Everett L. Fullam

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Everett L. Fullam
Everett L. "Terry" Fullam.jpg
Terry Fullam, circa 1990
Born Everett Leslie Fullam
(1930-07-01)July 1, 1930
Montpelier, Vermont, United States
Died March 15, 2014(2014-03-15) (aged 83)
Residence Ormond Beach, Florida, United States
Occupation Teaching priest
Years active 1967-1998
Religion Christianity[1]
Spouse(s) Ruth (m. 1952 to 2014 [his death])

Everett Leslie "Terry" Fullam (July 1, 1930 – March 15, 2014) was a priest, biblical scholar, and teacher who gained prominence in the Episcopal Church in the United States, and in the Anglican, Roman Catholic, and Evangelical communities worldwide for his renewal ministries from 1972 to 1998.[1][2]

Early life[edit]

Fullam was born in Montpelier, Vermont, to Rex Fullam and Mary Fullam (née Mary Frances Tewsksbury). After graduation from high school in Barre, Vermont, in 1948, Fullam began collegiate studies at the Eastman School of Music in Rochester, New York. While there, he was also choirmaster at a nearby Methodist church, whose pastor gave Fullam a copy of James Gilchrist Lawson’s Deeper Experiences of Famous Christians; Fullam later credited the book with helping him to change the direction of his life.

He withdrew from Eastman and matriculated at Gordon College in Wenham, Massachusetts, from which he was graduated magna cum laude, with a baccalaureate in philosophy. He then did graduate work at both Harvard University and Boston University, obtaining his master of arts in philosophy from Harvard, magna cum laude, in 1955.

During the next sixteen years, Fullam held various teaching positions in several universities and colleges. He concluded his academic career as a professor at Barrington College in 1972.

Although Fullam never attended seminary, the Episcopal bishop of Rhode Island ordained him an Episcopal priest in 1967.[1] [3] He was appointed rector of Saint Paul’s Episcopal Church in Darien, Connecticut, in 1972.[1]

In 1984, Fullam received a Doctorate of Divinity from Barrington College. In 1990, Gordon College awarded him the honorary degree of Doctor of Humane Letters.[4]

Ministry[edit]

In 1972, Fullam accepted a call to become rector of Saint Paul’s parish in Darien, Connecticut. By way of his leadership, Saint Paul’s became one of the most active and fastest growing churches in the United States. While rector, Fullam placed special emphasis on renewal for clergy and laity alike.[4]

As his reputation as a dynamic renewal leader grew, he received and accepted numerous invitations to teach around the nation and the world.[5]

Bob Slosser’s Miracle in Darien, about Fullam, Saint Paul’s parish, and its ministry, was published in 1980.[1][6] Reprinted and revised in 1997 (by Bridge-Logos Publishers), the book is recognized today as a leading text on church renewal.[4]

In 1980, too, Fullam’s core teaching was captured in two visually rich presentations produced by L. P. ("Whis") Hays. Jesus, Head of the Church, became the most widely circulated film ever distributed by the Episcopal Radio-TV Foundation. A companion video, entitled What Do You Think of Christ?, was circulated directly by Saint Paul’s and also enjoyed wide viewership. Fullam’s teaching was also captured in audio recordings which remain compelling and are still available online.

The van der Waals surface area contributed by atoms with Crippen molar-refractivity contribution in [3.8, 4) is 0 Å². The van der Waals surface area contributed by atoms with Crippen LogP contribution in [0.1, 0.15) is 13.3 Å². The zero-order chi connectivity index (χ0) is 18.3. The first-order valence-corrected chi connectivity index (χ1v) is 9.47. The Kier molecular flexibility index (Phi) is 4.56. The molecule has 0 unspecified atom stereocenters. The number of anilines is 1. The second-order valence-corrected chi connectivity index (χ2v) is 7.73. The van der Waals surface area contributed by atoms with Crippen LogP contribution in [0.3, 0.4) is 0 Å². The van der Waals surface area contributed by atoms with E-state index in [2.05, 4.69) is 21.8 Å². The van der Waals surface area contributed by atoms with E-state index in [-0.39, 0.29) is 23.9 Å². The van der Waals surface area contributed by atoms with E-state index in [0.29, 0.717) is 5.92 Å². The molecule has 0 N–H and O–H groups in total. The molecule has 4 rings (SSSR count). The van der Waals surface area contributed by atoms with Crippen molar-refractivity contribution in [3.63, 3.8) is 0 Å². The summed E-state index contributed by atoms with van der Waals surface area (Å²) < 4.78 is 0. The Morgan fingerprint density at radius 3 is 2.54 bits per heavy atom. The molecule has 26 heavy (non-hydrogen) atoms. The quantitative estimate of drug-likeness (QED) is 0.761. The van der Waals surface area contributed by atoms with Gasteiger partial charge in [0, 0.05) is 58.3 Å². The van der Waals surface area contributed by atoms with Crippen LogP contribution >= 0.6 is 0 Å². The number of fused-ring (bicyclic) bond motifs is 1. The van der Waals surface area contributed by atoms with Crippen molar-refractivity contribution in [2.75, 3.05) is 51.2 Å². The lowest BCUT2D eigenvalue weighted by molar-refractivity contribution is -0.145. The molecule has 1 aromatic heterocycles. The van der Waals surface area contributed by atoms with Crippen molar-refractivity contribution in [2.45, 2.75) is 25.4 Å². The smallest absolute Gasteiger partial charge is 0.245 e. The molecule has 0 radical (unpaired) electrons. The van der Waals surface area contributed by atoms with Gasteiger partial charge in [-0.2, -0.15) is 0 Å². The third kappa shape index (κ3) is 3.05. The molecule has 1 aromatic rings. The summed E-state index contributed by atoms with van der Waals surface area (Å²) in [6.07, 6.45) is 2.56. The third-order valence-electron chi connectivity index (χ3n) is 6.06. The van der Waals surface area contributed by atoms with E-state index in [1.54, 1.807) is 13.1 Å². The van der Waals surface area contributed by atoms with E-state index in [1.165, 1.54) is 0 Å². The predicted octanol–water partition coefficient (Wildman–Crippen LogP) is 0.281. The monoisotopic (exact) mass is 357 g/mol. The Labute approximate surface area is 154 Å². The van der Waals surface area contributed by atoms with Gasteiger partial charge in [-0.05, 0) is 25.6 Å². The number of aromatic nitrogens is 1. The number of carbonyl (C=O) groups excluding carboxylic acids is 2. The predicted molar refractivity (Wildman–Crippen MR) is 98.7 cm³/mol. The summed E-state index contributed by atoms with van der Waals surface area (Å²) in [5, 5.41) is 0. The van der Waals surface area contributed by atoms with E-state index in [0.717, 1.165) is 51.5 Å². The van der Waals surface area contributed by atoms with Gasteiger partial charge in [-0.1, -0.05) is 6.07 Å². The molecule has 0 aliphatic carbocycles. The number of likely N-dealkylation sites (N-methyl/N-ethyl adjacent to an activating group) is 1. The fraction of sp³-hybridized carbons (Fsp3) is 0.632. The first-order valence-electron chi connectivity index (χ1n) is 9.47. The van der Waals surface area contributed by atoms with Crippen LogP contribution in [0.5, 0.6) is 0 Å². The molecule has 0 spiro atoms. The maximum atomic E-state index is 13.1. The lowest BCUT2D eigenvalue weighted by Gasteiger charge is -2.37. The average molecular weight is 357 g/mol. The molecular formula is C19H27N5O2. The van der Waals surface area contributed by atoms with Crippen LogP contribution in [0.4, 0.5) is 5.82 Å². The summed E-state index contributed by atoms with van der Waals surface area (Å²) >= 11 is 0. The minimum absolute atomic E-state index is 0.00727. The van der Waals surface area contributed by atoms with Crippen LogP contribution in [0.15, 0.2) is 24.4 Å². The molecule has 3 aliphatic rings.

In 1989, Fullam resigned his position as rector at Saint Paul’s in order to focus on ministering around the world.[7] He conducted missions in more than 25 countries, including more than 50 travel and teaching missions to Israel and the Middle East.[8][9] But in 1998, he suffered a stroke and had to discontinue his teaching missions.[2]

Works[edit]

Fullam wrote seven published books: Living the Lord’s Prayer (Ballantine Books), Fit for God’s Presence (Chosen Books), Facets of Faith (Episcopal Radio/TV Foundation), Riding the Wind – Your Life in the Holy Spirit (Creation House), How to Walk with God (Thomas Nelson), Thirsting – A Study on the Presence of God (Thomas Nelson), and Your Body God’s Temple (Chosen Books). He also authored an audio teaching library, Life on Wings, containing more than 750 titles.

References[edit]

  1. ^ a b c d e Slosser, Bob (1980). Miracle in Darien. Alachua, FL: Bridge-Logos Publishers.
  2. ^ a b Virtue, David W. (January 19, 2004). “An Interview with Terry Fullam”. Virtue Online. Retrieved March 7, 2013.
  3. ^ The New International Dictionary of Pentecostal and Charismatic Movements: Revised and Expanded Edition (Google eBook). Zondervan. Retrieved April 4, 2013. 
  4. ^ a b c Hein, David and Gardiner H. Shattuck (2005) The Episcopalians. New York: Church Publishing Inc.
  5. ^ McManus, Michael (November 19, 1983). “Martin Luther Still Lives”. The News and Courier (Charleston, SC).
  6. ^ Crosby, Louise (November 28, 1981). “Selection of Books on Religious Themes Fine Gifts”. Ottawa Citizen. Retrieved March 7, 2013.
  7. ^ Slosser, Bob. “Renewal Requires Power and Guts to Succeed”. CBN.com. Retrieved March 7, 2013.
  8. ^ Jeffreys, Emery (August 3, 1991). “Nationally Known Episcopal Priest Redirects Ministry Back to Teaching”. The News-Journal (Daytona Beach, FL). Retrieved March 7, 2013.
  9. ^ Jeffreys, Emery (December 14, 1991). Area Mideast Experts See Hope for Peace”. The News-Journal (Daytona Beach, FL). Retrieved March 7, 2013.